I love to cook.
And on the occasion when I sort through the torn-out recipes that
I've saved over the years for exotic and ethnic dishes and fancy
party food, I always come across a very plain, precious item that
I will never discard.
It's a record of sorts, a glimpse into my past - a faded piece
of plain paper containing a bread recipe, crudely written in the
frantic pencil scribblings of a child, the words running in a jagged,
The child who wrote it was me, of course - probably when I was
8 or 9 years old.
And I remember as if it happened only yesterday, that I wrote
it as I sat on the cold linoleum floor of my grandmother's kitchen
in New Jersey.
Pencil stub in hand, I was feverishly recording ingredients for
Italian Easter bread, as my grandmother made the dough.
"What's next Nana?" I'd ask.
And since she was a Nana, she baked as Nanas do - by eye, by feel,
"But Nana, how big is "a shot glass full of oil?"
And, "How do you measure "a handful" of flour?"
And so our discussion would go.
She, providing me with a vague idea of quantities and I, struggling
to make sense of it all.
Of course like so many projects that the average, restless child
begins, I eventually abandoned my seat on Nana's kitchen floor,
pursuing instead those things that interest adolescents, most specifically,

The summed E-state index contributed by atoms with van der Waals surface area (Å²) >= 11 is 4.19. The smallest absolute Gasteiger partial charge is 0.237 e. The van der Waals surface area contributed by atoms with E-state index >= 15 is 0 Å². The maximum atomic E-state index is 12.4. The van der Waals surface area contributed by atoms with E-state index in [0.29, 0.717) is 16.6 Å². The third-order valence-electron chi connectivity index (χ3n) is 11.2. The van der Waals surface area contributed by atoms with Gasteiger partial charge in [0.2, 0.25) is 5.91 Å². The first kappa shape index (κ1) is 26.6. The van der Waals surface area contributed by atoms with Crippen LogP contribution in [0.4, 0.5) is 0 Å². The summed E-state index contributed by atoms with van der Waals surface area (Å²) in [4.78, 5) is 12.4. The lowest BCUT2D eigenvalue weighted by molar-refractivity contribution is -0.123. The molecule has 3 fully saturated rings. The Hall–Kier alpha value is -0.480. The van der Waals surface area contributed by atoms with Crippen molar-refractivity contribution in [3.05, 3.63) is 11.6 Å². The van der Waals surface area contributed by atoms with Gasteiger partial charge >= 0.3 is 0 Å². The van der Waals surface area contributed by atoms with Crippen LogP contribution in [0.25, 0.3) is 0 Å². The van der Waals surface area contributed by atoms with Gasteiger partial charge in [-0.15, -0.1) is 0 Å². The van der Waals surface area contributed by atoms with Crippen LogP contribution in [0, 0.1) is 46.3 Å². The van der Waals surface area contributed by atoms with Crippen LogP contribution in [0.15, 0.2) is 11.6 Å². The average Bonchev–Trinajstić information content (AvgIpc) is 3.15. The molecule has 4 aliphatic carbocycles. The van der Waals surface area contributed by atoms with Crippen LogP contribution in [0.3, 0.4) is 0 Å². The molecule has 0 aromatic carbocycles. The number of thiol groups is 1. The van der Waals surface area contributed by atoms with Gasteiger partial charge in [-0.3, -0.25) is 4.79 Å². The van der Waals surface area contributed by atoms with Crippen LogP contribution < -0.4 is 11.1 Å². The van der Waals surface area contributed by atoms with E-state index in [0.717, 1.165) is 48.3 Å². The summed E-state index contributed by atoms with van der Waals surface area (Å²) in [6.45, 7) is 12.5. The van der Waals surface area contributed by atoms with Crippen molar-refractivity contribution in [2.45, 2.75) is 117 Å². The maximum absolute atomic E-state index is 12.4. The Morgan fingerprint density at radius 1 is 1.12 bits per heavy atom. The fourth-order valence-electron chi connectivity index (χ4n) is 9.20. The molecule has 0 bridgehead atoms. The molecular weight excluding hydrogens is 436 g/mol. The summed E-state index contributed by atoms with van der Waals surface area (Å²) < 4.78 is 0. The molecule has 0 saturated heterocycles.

the misery of my hormonal changes and rebellion against all things
But something curious happened, many years later.
When I was in my thirties, that old recipe fever took hold of
me again and with it, a need to record Nana's culinary legacy.
There were many reasons for my inspiration, not the least of which
was the sudden popularity of Italian American, pseudo-family cookbooks,
written mostly by celebrities and restaurateurs.
To say that those books were my true inspiration would be untrue
however, because it was Nana who really inspired my love of cooking.
And I had to face a sad fact with this new experience - she wasn't
getting any younger.
The implications of what this meant broke my heart and tightened
The child in me desperately wanted to hold onto her - all of her
- the stories she told me, the breads and cookies I watched her
deftly bake, the comforting smell of her house.
I couldn't bear to think that any of it, especially Nana, would
ever be gone.
I had to save it all somehow and I felt a sad desperation to do
So I started writing a cookbook comprised of Nana's recipes.
And once again, as I had as a child, I took my seat in Nana's
kitchen to write down her recipes as she cooked.
Like most Italian-American families, we weren't a mirror image
of the unflattering stereotypes that are shown on TV. And we weren't
gangsters either, despite the Sicilian heritage on my grandfather's
side of the family. Working hard to pursue The American Dream would
more accurately describe us. For example, Nana left school at 15
to work in the factories of Newark.
She continued to work for the better part of her young life -
first to care for her ill mother, later to ensure an education for
my mother and my aunt. And, since cooking was a natural a part of
a woman's education, we took for granted that the kitchen was an
integral part of our lives.
Whether it was cooking or eating, food was always the centerpiece
of our social settings and the focal point of our lives together